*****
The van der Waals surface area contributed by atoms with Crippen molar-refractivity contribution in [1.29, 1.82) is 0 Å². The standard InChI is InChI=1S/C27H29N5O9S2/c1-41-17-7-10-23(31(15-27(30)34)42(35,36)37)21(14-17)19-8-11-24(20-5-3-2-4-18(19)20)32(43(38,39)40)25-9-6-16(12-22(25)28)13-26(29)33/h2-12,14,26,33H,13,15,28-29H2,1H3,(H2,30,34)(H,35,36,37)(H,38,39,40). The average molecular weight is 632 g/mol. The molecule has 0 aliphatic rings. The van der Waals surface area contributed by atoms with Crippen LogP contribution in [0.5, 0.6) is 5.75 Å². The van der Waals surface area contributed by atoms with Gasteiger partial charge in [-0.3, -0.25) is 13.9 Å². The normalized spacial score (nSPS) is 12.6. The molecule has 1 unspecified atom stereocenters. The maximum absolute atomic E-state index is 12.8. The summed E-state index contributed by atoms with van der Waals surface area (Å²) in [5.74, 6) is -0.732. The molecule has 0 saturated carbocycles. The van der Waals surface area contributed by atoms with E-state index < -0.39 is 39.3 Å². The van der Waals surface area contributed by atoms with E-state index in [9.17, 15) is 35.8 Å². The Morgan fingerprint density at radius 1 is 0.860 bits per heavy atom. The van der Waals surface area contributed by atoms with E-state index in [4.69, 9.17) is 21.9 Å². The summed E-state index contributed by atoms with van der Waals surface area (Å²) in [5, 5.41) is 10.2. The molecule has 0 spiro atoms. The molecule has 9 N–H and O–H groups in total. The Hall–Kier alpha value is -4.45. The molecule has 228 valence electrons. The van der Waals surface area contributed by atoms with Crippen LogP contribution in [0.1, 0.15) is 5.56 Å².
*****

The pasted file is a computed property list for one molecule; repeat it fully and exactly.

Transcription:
The van der Waals surface area contributed by atoms with Crippen molar-refractivity contribution in [1.29, 1.82) is 0 Å². The standard InChI is InChI=1S/C27H29N5O9S2/c1-41-17-7-10-23(31(15-27(30)34)42(35,36)37)21(14-17)19-8-11-24(20-5-3-2-4-18(19)20)32(43(38,39)40)25-9-6-16(12-22(25)28)13-26(29)33/h2-12,14,26,33H,13,15,28-29H2,1H3,(H2,30,34)(H,35,36,37)(H,38,39,40). The average molecular weight is 632 g/mol. The molecule has 0 aliphatic rings. The van der Waals surface area contributed by atoms with Crippen LogP contribution in [0.5, 0.6) is 5.75 Å². The van der Waals surface area contributed by atoms with Gasteiger partial charge in [-0.3, -0.25) is 13.9 Å². The normalized spacial score (nSPS) is 12.6. The molecule has 1 unspecified atom stereocenters. The maximum absolute atomic E-state index is 12.8. The summed E-state index contributed by atoms with van der Waals surface area (Å²) in [5.74, 6) is -0.732. The molecule has 0 saturated carbocycles. The van der Waals surface area contributed by atoms with E-state index < -0.39 is 39.3 Å². The van der Waals surface area contributed by atoms with E-state index in [9.17, 15) is 35.8 Å². The Morgan fingerprint density at radius 1 is 0.860 bits per heavy atom. The van der Waals surface area contributed by atoms with E-state index in [4.69, 9.17) is 21.9 Å². The summed E-state index contributed by atoms with van der Waals surface area (Å²) in [5, 5.41) is 10.2. The molecule has 0 spiro atoms. The molecule has 9 N–H and O–H groups in total. The Hall–Kier alpha value is -4.45. The molecule has 228 valence electrons. The van der Waals surface area contributed by atoms with Crippen LogP contribution in [0.1, 0.15) is 5.56 Å².